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Arkush: Be careful of sum of Rams' parts

St. Louis Rams wide receiver Tavon Austin celebrates a touchdown against the Indianapolis Colts during the first half of an NFL football game in Indianapolis, Sunday, Nov. 10, 2013. (AP Photo/Darron Cummings)
St. Louis Rams wide receiver Tavon Austin celebrates a touchdown against the Indianapolis Colts during the first half of an NFL football game in Indianapolis, Sunday, Nov. 10, 2013. (AP Photo/Darron Cummings)

The Bears are about to meet some of the best kept secrets in the NFL.

They will face the St. Louis Rams in Week 12 and, while the sum of its parts is a pedestrian 4-6, there are some young studs on this ballclub who can do some real damage.

On paper, this looks like a team the Bears should be able to handle. That’s also what the Indianapolis Colts thought two weeks ago before the Rams stormed into Indy and blew them off the field by a 38-8 margin.

There are multiple danger signs here.

This will be just the second game the Bears have played indoors this season. Their first, in Detroit, was their worst game of the season, falling 40-32.

The Rams are the second team the Bears have faced this year coming off a bye. The Lions came into Chicago for their second meeting after their bye and knocked off the Bears 21-19.

The excitement in St. Louis starts with Tavon Austin. The Rams traded up eight spots in the first round of this year’s draft to take the 5-foot-8, 176-pound mighty mite out of West Virginia, who until the Colts game appeared to be just finding his way. In Indianapolis, he caught two passes, 57- and 81-yard touchdowns and had four punt returns for 145 yards, including a 98-yard touchdown.

Think Devin Hester, but this guy can play wide receiver too.

St. Louis features a quartet of young running backs, including Zac Stacy, Daryl Richardson, Benny Cunningham and Isaiah Pead.

Stacy is the new No. 1 with 537 yards on 129 carries with three rushing touchdowns. All four backs catch the ball out of the backfield.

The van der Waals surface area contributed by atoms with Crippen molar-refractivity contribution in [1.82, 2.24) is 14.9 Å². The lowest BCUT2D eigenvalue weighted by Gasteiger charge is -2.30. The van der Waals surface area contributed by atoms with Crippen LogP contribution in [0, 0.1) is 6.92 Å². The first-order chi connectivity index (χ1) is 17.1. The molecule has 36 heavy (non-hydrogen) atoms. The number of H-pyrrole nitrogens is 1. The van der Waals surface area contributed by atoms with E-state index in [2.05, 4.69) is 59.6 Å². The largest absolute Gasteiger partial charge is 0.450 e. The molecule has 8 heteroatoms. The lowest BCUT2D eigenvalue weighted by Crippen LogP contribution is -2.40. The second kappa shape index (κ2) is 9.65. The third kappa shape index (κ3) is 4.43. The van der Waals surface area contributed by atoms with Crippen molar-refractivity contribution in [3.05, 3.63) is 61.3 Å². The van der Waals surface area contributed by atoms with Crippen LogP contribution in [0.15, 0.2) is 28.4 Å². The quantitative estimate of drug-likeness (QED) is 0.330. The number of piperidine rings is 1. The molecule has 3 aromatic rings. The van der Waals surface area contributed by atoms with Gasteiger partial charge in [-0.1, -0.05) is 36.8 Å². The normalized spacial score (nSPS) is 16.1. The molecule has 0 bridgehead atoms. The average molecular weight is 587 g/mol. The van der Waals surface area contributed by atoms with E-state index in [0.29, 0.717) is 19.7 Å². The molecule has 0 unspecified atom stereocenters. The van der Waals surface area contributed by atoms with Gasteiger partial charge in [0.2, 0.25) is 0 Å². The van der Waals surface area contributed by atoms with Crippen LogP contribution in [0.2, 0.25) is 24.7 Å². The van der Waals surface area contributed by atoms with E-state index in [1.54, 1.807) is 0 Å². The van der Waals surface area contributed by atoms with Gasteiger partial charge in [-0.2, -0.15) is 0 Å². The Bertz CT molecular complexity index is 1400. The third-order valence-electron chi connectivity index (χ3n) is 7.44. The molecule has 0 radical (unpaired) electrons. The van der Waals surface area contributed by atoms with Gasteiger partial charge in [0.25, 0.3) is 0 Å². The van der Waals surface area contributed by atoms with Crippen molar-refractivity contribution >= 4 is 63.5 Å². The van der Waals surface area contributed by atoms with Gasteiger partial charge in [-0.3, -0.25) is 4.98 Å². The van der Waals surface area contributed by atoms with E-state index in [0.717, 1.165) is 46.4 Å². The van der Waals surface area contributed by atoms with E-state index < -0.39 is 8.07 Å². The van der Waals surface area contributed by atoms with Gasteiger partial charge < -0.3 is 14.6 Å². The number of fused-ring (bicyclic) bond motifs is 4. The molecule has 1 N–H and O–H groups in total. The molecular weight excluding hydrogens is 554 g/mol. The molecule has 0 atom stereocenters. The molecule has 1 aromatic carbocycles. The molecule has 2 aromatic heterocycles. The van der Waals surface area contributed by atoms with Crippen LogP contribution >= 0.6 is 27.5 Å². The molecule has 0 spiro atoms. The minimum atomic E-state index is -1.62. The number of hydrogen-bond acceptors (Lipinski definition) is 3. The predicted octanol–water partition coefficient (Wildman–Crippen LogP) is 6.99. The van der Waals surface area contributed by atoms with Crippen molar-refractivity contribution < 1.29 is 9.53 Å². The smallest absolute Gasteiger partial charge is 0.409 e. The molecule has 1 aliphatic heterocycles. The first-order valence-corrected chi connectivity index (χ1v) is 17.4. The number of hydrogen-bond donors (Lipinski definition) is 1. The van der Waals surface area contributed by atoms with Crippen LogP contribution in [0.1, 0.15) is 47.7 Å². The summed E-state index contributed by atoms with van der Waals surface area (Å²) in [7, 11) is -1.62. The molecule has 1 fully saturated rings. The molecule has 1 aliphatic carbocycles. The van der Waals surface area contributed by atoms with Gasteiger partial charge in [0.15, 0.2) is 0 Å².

The Rams struggle at receiver, which could help for Zack Bowman, who struggled filling in for Charles Tillman last week. Chris Givens is their No. 1 with with 28 catches for 463 yards and, after Austin, who has four touchdowns, Austin Pettis and Brian Quick fill out this pedestrian group.

While the Bears were recruiting Martellus Bennett in free agency, the Rams went shopping for Jared Cook, who has 33 catches for 428 yards and three touchdowns. No. 2 tight end Lance Kendricks is a factor as well with 23 catches for 172 and three touchdowns.

Like the Bears, St. Louis is in the hands of its backup quarterback, Kellen Clemens. He is 46 of 86 for 634 yards with three touchdowns and two interceptions, a 79.3 passer rating. He’s been OK, but nowhere near as effective as Josh McCown.

The best matchup of the game will feature 2013 free agent Jake Long, who is once again healthy and one of the best left tackles in the game, going head–to–head with Julius Peppers.

Third-year player Robert Quinn is the NFL’s breakout defensive player this year. Known as “Little Julius” at North Carolina – an ode to Peppers – before the Rams chose him with the 14th pick in the 2011 first round, Quinn already has 12 sacks and five forced fumbles.

He is complemented on the other end by Kyle Long’s big brother, Chris, the second player taken in the 2008 draft, who has 6½ sacks, one forced fumble and two recovered.

Linebackers James Laurinaitis, the 35th player chosen in the 2009 draft, and Alec Ogletree and defensive tackle Michael Brockers, both former first-round picks, and Janoris Jenkins, who the Rams took with the 39th pick in the 2012 draft, are all playmakers.

The Rams are 18th against the run, 14th against the pass and 14th in points allowed, but they’re No. 1 in the NFL in sacks and fifth in interception percentage.

This is a big/huge play defense that is getting better every week and the Bears have to hope they aren’t catching it at the wrong time.

• Hub Arkush covers the Bears for Shaw Media and Write to him at

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